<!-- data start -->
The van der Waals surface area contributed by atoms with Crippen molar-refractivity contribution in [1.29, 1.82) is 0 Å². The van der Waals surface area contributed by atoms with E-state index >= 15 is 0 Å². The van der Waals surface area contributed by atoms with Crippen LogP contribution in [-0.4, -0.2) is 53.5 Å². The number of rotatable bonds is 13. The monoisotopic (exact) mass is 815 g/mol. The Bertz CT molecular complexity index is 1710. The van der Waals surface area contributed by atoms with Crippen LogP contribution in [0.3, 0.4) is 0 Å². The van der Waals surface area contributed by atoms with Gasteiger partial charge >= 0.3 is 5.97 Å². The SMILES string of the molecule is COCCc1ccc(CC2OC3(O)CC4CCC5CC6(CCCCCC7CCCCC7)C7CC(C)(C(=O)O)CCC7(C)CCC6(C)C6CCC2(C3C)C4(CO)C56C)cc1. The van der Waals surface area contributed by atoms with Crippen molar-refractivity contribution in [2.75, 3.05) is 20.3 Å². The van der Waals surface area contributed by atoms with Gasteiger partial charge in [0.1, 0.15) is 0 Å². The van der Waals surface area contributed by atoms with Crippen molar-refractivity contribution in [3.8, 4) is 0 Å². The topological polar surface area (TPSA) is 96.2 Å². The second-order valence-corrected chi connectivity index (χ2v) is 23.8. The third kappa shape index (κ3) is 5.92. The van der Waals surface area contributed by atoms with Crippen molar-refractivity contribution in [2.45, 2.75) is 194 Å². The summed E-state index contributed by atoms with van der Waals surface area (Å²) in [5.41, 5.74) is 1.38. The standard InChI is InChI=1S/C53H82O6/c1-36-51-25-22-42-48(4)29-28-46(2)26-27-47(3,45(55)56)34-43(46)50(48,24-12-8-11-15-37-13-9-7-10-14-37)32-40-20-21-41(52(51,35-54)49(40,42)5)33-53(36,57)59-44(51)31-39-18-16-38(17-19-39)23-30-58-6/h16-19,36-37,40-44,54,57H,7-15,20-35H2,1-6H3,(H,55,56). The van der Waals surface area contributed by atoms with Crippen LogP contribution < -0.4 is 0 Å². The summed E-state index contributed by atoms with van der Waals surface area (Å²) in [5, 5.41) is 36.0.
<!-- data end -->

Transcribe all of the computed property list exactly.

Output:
The van der Waals surface area contributed by atoms with Crippen molar-refractivity contribution in [1.29, 1.82) is 0 Å². The van der Waals surface area contributed by atoms with E-state index >= 15 is 0 Å². The van der Waals surface area contributed by atoms with Crippen LogP contribution in [-0.4, -0.2) is 53.5 Å². The number of rotatable bonds is 13. The monoisotopic (exact) mass is 815 g/mol. The Bertz CT molecular complexity index is 1710. The van der Waals surface area contributed by atoms with Crippen LogP contribution in [0.3, 0.4) is 0 Å². The van der Waals surface area contributed by atoms with Gasteiger partial charge >= 0.3 is 5.97 Å². The SMILES string of the molecule is COCCc1ccc(CC2OC3(O)CC4CCC5CC6(CCCCCC7CCCCC7)C7CC(C)(C(=O)O)CCC7(C)CCC6(C)C6CCC2(C3C)C4(CO)C56C)cc1. The van der Waals surface area contributed by atoms with Crippen molar-refractivity contribution in [2.75, 3.05) is 20.3 Å². The van der Waals surface area contributed by atoms with Gasteiger partial charge in [0.1, 0.15) is 0 Å². The van der Waals surface area contributed by atoms with Crippen molar-refractivity contribution in [3.8, 4) is 0 Å². The topological polar surface area (TPSA) is 96.2 Å². The second-order valence-corrected chi connectivity index (χ2v) is 23.8. The third kappa shape index (κ3) is 5.92. The van der Waals surface area contributed by atoms with Crippen molar-refractivity contribution in [2.45, 2.75) is 194 Å². The summed E-state index contributed by atoms with van der Waals surface area (Å²) in [5.41, 5.74) is 1.38. The standard InChI is InChI=1S/C53H82O6/c1-36-51-25-22-42-48(4)29-28-46(2)26-27-47(3,45(55)56)34-43(46)50(48,24-12-8-11-15-37-13-9-7-10-14-37)32-40-20-21-41(52(51,35-54)49(40,42)5)33-53(36,57)59-44(51)31-39-18-16-38(17-19-39)23-30-58-6/h16-19,36-37,40-44,54,57H,7-15,20-35H2,1-6H3,(H,55,56). The van der Waals surface area contributed by atoms with Crippen LogP contribution < -0.4 is 0 Å². The summed E-state index contributed by atoms with van der Waals surface area (Å²) in [5, 5.41) is 36.0.